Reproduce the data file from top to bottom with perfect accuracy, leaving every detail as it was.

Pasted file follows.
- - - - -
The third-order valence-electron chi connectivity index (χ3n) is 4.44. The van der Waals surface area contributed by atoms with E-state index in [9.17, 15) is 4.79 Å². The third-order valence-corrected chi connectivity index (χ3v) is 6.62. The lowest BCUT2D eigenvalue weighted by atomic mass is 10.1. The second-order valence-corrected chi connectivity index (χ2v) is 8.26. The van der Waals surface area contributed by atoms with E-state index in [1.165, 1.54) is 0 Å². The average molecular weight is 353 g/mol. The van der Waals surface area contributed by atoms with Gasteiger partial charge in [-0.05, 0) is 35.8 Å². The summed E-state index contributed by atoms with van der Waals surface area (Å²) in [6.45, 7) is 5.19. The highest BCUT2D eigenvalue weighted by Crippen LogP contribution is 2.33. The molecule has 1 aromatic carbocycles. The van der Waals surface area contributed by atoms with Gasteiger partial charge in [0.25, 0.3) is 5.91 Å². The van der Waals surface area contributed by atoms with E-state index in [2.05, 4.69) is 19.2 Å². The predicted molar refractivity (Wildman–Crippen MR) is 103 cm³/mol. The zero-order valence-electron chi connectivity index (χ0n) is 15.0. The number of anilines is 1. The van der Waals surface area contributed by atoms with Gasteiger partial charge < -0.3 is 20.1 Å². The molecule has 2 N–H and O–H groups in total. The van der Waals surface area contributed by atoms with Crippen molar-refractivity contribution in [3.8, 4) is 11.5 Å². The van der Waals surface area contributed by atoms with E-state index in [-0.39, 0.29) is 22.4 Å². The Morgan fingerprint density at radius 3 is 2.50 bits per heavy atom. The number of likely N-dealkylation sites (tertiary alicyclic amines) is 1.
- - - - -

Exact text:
The third-order valence-electron chi connectivity index (χ3n) is 4.44. The van der Waals surface area contributed by atoms with E-state index in [9.17, 15) is 4.79 Å². The third-order valence-corrected chi connectivity index (χ3v) is 6.62. The lowest BCUT2D eigenvalue weighted by atomic mass is 10.1. The second-order valence-corrected chi connectivity index (χ2v) is 8.26. The van der Waals surface area contributed by atoms with E-state index in [1.165, 1.54) is 0 Å². The average molecular weight is 353 g/mol. The van der Waals surface area contributed by atoms with Gasteiger partial charge in [-0.05, 0) is 35.8 Å². The summed E-state index contributed by atoms with van der Waals surface area (Å²) in [6.45, 7) is 5.19. The highest BCUT2D eigenvalue weighted by Crippen LogP contribution is 2.33. The molecule has 1 aromatic carbocycles. The van der Waals surface area contributed by atoms with Gasteiger partial charge in [0.25, 0.3) is 5.91 Å². The van der Waals surface area contributed by atoms with E-state index in [2.05, 4.69) is 19.2 Å². The predicted molar refractivity (Wildman–Crippen MR) is 103 cm³/mol. The zero-order valence-electron chi connectivity index (χ0n) is 15.0. The number of anilines is 1. The van der Waals surface area contributed by atoms with Gasteiger partial charge < -0.3 is 20.1 Å². The molecule has 2 N–H and O–H groups in total. The van der Waals surface area contributed by atoms with Crippen molar-refractivity contribution in [3.8, 4) is 11.5 Å². The van der Waals surface area contributed by atoms with E-state index in [-0.39, 0.29) is 22.4 Å². The Morgan fingerprint density at radius 3 is 2.50 bits per heavy atom. The number of likely N-dealkylation sites (tertiary alicyclic amines) is 1.